Since 1902

For the love of God and Kenya, can the real Raila please stand up?

ODM leader Raila Odinga addresses the press after officially opening Azimio la Umoja secretariat at Nyali in Mombasa. [Omondi Onyango,Standard]

Word had gone round on Monday evening that former Prime Minister Raila Odinga would address the media from his Karen home.

After a torrid weekend of defections, many expected a forceful comeback from the master of self-renewal. But when it came, it was an anti-climax that elicited scarce mention in mainstream media. To be sure, this is no way an attempt to downplay the importance of the informal sector (jua kali) in the economic transformation.

I have held that for the equity and progress, those on the fringes of the economy – including the jua kali sector - must be made to feel that they too have a stake in the economy. It is just that Mr Odinga’s message was miscued.

And that, for many reasons, encapsulates the challenge facing Mr Odinga in this year’s elections. RAO’s is not the well-oiled campaign of the past. Far more people speak about who will be RAO’s running mate than what message he is running on. If the presser was an attempt at changing that then it misfired. While his opponents have hit the ground running, his campaign has been ensnared in an ungainly contest and the calculus of picking a running mate rather than passing their message of change and hope.

Since Azimio was launched in April, his camp has spent more time in boardroom strategy sessions propping up what seems more like a fragile coalition of competing interests. By the time they are done with it - considering the twists and turns - it might be too late to beat back the Hustler Nation wave and the pessimism that he is a shoo-in for the power brokers, the money men and the influence-peddlers.

To a degree, unseen in any other elections, the self-styled doyen of Kenya’s Opposition politics seems to be acting on impulse and the belief that all is well.

The pessimists feel the March 2018 handshake with President Uhuru Kenyatta has not only doomed our democracy, but its chief architect as well. Mr Odinga has seemed hamstrung to demonstrate that he is what he has always stood for, not something in between. The wanton disregard for democratic ideals or for the truth and common decency; the political posturing and the grandstanding, the lack of principles; the return of the Big Man Syndrome and hero-worship must weigh on his mind a lot.

Or the question whether he is a continuation (which he has denied) of Jubilee 1? For one never misses the overbearing sense from many in his camp to project their man as President Kenyatta’s project.

So when will we see the Mr Odinga of yore who offered scintillating ideas that chimed with the man-on-the street? No doubt, his belief in socialist revolution to transform and reconstruct society and foster egalitarianism possible only with good governance, the rule of law stands out. But that is in history.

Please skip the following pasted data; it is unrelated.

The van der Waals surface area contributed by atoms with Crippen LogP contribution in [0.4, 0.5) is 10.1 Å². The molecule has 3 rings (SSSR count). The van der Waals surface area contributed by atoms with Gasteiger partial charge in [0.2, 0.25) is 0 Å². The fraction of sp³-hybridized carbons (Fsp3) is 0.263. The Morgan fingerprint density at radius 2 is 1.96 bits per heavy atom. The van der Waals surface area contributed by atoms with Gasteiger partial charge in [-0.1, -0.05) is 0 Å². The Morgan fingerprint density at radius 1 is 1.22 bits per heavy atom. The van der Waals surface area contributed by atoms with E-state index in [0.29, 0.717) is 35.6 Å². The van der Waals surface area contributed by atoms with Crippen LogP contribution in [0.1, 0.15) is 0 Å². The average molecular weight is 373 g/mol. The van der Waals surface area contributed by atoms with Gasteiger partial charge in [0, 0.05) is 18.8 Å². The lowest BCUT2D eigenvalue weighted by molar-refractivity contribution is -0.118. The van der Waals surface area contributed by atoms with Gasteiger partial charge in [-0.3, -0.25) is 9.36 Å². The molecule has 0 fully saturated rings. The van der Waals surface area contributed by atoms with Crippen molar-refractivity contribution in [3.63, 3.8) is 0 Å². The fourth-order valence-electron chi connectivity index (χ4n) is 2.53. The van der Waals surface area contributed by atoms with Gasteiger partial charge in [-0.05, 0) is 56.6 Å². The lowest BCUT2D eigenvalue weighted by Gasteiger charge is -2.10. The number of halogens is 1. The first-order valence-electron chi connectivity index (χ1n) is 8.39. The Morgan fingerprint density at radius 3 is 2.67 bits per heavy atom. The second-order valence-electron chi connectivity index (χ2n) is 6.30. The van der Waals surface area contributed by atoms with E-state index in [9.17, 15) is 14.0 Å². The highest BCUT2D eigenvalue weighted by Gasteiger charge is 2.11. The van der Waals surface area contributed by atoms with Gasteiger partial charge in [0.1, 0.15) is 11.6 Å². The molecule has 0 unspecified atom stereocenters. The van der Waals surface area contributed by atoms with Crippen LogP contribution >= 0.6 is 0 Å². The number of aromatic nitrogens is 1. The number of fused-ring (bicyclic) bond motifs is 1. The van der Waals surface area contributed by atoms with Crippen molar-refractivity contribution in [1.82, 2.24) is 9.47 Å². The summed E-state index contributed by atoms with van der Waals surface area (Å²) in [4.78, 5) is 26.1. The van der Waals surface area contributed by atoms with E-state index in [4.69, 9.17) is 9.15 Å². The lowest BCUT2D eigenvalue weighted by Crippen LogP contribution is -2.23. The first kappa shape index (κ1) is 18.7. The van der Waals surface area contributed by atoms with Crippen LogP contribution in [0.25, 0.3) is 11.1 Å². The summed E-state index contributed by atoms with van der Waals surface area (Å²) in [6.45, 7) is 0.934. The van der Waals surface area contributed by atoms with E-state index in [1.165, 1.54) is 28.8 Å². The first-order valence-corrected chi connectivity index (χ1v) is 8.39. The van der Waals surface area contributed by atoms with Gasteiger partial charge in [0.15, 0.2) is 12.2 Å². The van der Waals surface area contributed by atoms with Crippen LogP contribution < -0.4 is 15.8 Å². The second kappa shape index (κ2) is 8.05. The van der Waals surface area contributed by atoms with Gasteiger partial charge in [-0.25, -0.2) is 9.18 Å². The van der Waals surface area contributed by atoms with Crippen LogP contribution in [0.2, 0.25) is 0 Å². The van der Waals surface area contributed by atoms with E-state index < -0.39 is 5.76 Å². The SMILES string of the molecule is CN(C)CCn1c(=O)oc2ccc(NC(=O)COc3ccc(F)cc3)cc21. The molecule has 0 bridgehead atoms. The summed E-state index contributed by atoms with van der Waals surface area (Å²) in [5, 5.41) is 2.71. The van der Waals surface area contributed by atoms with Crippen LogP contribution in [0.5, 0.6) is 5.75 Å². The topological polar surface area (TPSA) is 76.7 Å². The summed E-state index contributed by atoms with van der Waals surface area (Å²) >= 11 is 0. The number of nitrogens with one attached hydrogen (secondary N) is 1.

And what is his economic blueprint beyond the Sh6,000 dole? He has spoken less (many consider half-heartedly) on public finance, meritocracy, the impending debt crisis and rising inflation.

His signature health agenda BabaCare doesn’t elicit much inspiration. Besides this, he needs to pronounce himself loudly on such issues as education, and other public good issues like security, transport and energy.

It should also worry him more that his ardent supporters are increasingly finding him to be neither fish nor fowl. He looks less like the sure-footed social liberal he was - but rather a chancer. He lacks the self-assuredness that endeared him to so many people. He hasn’t spoken much about the need to have strong institutions- clean, independent and speedy courts, an active civil society that agitates fearlessly or a media that barks and bites.

One could argue that the former PM is a victim of his own making; that by striking compromises and building consensus - itself not a bad thing - he has had to change colours and spots.

His party, ODM’s subservience in savouring power and privilege makes many believe that all along, they had rather it were they and not others in power. Sadly, this has advanced the unhelpful notion that to be in government offers a group an advantage – that it-is-their-turn-to-eat.

Whatever it takes, Mr Odinga surely needs a reinvention of sorts. First, he needs to stand away from Uhuru’s long shadow; find his mojo and light the revolutionary fire under his belly.

Put it another way; he needs to find himself lest he gets lost in changing political and moral labyrinths. Else, he might soon realise that he has been sitting on a melting iceberg.

Mr Kipkemboi is Partnerships and Special Projects Editor, Standard Group